It isn’t pretty (not even a little), but this $180 German food processor from Braun’s Tribute Collection had the best results by far when it came to blending and chopping. The hummus from the Braun food processor was the smoothest of any I made in my testing. When I used the Braun FP3020 as a food chopper to make Pico de Gallo, it came out uniform and finely chopped without leaving too much juice pooled in the bottom of the bowl.
The 12-cup bowl is large enough for families and with 15 speeds you’ll have plenty of control over your processing. The ability to fine-tune the speed came in extra handy when I grated a hard block of parmesan. On high, it was uncontrollable in most food processors, but with the speed at, say, a 6 or 8 out of 15 in the Braun, I could steady the cheese and guide it better through the feed tube while still getting a good grate.
You’ll also get seven attachments to help make being a home chef easy. The attachments are perfect for slicing vegetables, kneading dough, shredding, whipping, juicing and mixing. $180 is on the upper end of our price range, but the Amazon price at the time of this posting put it at a reasonable $164 — not too shabby for a kitchen appliance that helps in all kinds of cooking and food prep.
We tested multiple Cuisinart models and this one wins for its balance of performance, value and features. This Cuisinart food processor performed well in our food processor review tests.
Hummus with the Cuisinart FP-11SV was smooth and well-blended. Four pulses worked as a food chopper for chopping up my pico de gallo ingredients well and although getting almonds to a butter consistency took significantly longer in this model (about 10 minutes on average compared to other models), the result was a smooth and well-mixed.
Shredding cheese was a bit tricky since the mouth of this processor’s food chute is small compared to other models. I had to trim down my wedge of parmesan quite a bit to fit in the chute. However, you do get thoughtful extras like a disc with two shredding size options (fine or medium) and suction cups on the bottom of the processors to help it stay steady on your countertop.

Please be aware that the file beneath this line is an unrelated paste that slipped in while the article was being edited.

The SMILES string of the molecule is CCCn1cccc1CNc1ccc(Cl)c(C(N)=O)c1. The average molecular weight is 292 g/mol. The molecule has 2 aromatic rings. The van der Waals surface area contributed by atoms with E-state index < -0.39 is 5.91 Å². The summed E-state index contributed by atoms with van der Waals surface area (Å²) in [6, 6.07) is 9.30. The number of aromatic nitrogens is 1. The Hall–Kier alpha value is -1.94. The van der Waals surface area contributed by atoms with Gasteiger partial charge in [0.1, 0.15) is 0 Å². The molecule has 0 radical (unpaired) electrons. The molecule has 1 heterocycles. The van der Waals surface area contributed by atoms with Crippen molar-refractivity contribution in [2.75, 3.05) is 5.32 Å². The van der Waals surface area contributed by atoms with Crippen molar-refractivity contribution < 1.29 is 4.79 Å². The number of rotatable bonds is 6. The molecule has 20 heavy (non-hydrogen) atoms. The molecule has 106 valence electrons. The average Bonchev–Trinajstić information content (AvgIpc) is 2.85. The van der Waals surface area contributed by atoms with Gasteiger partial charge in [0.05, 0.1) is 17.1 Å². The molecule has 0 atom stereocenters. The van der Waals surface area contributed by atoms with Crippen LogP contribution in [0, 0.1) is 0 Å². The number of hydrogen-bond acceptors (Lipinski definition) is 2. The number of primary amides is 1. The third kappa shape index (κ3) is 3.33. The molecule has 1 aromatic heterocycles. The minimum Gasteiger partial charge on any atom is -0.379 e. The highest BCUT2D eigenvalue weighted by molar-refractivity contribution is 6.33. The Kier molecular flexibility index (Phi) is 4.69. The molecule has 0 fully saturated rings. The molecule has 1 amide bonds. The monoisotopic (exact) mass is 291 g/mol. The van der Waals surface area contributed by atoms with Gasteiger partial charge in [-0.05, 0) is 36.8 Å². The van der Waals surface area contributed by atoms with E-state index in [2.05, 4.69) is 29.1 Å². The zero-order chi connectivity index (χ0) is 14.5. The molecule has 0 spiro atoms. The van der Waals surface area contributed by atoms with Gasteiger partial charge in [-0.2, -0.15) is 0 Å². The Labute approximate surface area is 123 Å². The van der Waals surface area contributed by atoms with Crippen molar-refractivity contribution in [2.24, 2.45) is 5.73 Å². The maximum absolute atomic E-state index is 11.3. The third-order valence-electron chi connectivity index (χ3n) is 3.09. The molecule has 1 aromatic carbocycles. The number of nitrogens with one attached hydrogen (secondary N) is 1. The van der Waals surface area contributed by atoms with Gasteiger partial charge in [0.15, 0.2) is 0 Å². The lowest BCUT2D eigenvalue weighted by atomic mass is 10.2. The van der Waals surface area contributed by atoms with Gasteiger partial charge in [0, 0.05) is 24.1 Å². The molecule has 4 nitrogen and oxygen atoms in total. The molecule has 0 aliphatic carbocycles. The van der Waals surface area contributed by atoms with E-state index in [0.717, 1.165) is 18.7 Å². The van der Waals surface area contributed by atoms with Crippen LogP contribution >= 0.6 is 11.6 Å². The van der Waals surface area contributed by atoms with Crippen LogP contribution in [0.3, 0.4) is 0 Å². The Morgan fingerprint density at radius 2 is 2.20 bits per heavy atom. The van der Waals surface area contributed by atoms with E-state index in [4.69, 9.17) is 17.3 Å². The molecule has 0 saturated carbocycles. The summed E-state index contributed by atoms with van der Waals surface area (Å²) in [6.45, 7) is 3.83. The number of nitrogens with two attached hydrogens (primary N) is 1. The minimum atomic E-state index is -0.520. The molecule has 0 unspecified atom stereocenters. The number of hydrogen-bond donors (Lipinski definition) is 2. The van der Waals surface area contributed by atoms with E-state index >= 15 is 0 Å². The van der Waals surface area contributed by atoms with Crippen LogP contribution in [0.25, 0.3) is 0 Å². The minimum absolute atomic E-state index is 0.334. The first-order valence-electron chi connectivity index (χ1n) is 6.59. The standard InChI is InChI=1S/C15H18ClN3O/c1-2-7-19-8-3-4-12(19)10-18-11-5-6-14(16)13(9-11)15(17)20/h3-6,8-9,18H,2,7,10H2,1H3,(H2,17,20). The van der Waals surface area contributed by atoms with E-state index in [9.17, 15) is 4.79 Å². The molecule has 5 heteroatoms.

Read more: How to make ice cream in your food processor
KitchenAid is a classic brand and while its stand mixers are beloved, I can’t say the same for the company’s food processor options. This 11-cup KitchenAid food processor model worked well, but it wasn’t the best performer in blending and chopping. However, you will get a lot of attachments and it’s a good food processor for shredding and slicing since it comes with multiple discs for different shred and slice sizes.
Hummus in this model was a smooth, well-blended consistency with even flavor. Five pulses of the chopping blade did the trick as a food chopper for my pico de gallo vegetables and almond butter was easily processed, though the machine did heat up in the 18 minutes it took to process the almonds into nut butter, leaving me with questions about the motor. This KitchenAid model does have an automatic shut-off to prevent motor burnout, but that heat still made me nervous.
Shredding and slicing is where KitchenAid really shines. There’s a reversible shredding disc option and an externally adjustable slicing disc that corresponds with a slider on the front of the base, so you can get really specific slice sizes.
There’s also a nice storage case included, so you don’t end up throwing all those blades into your bowl when it’s not in use. It has a classic style and like any good KitchenAid appliance, it comes in multiple finishes. The price varies depending on which finish you choose. The silver model I tested has a suggested retail of $250, but the white model is currently on sale at Amazon for $160.
Other food processors we tested
In addition to the three recommended above, we tested four other food processors in the $100 to $200 range.
Worth considering, but not as good as the top picks above: